Nearly ten years ago, the jail chaplain in Leelanau County challenged the inmates to participate in a drawing contest. It was Christmas and Leelanau County Deputy Diane Speas remembers the results of that first contest.

“We looked at them and found them just gorgeous, and decided to make them into cards," she recalls.

UPDATED 1:03PM

A lawmaker from Cadillac says most schools in his district have already exceeded the number of allowed weather cancelations this year.

State Representative Phil Potvin says Michigan school districts should be allowed to cancel days more often.

“So in looking ahead, trying to be prepared, I’ve looked at moving that number that we allow from six up to nine,” he says.

Schools must make up any additional canceled days at the end of the school year. Otherwise, they risk losing some state funding.

NMC greatly expands study abroad

Feb 20, 2015

Northwestern Michigan College in Traverse City has more than doubled its study abroad program since 2012. Jim Bensley, director of international services, says the school plans to send 80 students to six countries this year – including Cuba.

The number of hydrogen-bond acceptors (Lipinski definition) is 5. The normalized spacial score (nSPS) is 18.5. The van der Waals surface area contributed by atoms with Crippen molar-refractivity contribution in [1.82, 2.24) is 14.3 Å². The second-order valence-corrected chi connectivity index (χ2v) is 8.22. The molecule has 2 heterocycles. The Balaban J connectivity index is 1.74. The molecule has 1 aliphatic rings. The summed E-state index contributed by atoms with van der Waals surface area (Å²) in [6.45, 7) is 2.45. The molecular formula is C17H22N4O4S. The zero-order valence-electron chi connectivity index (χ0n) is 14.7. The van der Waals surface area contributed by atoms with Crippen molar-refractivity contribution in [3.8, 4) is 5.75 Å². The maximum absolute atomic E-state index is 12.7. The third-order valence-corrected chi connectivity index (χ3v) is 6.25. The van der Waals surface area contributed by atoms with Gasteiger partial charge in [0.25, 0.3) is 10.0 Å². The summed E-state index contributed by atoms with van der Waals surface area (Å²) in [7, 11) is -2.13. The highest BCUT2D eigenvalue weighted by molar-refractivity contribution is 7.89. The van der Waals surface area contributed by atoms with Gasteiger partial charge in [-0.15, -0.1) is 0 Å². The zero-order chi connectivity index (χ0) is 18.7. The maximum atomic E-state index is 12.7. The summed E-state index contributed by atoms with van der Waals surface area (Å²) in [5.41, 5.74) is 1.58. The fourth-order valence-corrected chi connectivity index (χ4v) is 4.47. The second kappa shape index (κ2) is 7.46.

“Obviously, it’s a country that’s been closed for so long to citizens from the United States, so just taking a step back, not only back in time, but into another dimension of government, essentially,” he says of the trip.

Faculty members at Northwestern Michigan College will soon decide if they want a union. Ballots are being mailed today to 89 instructors at the community college in Traverse City.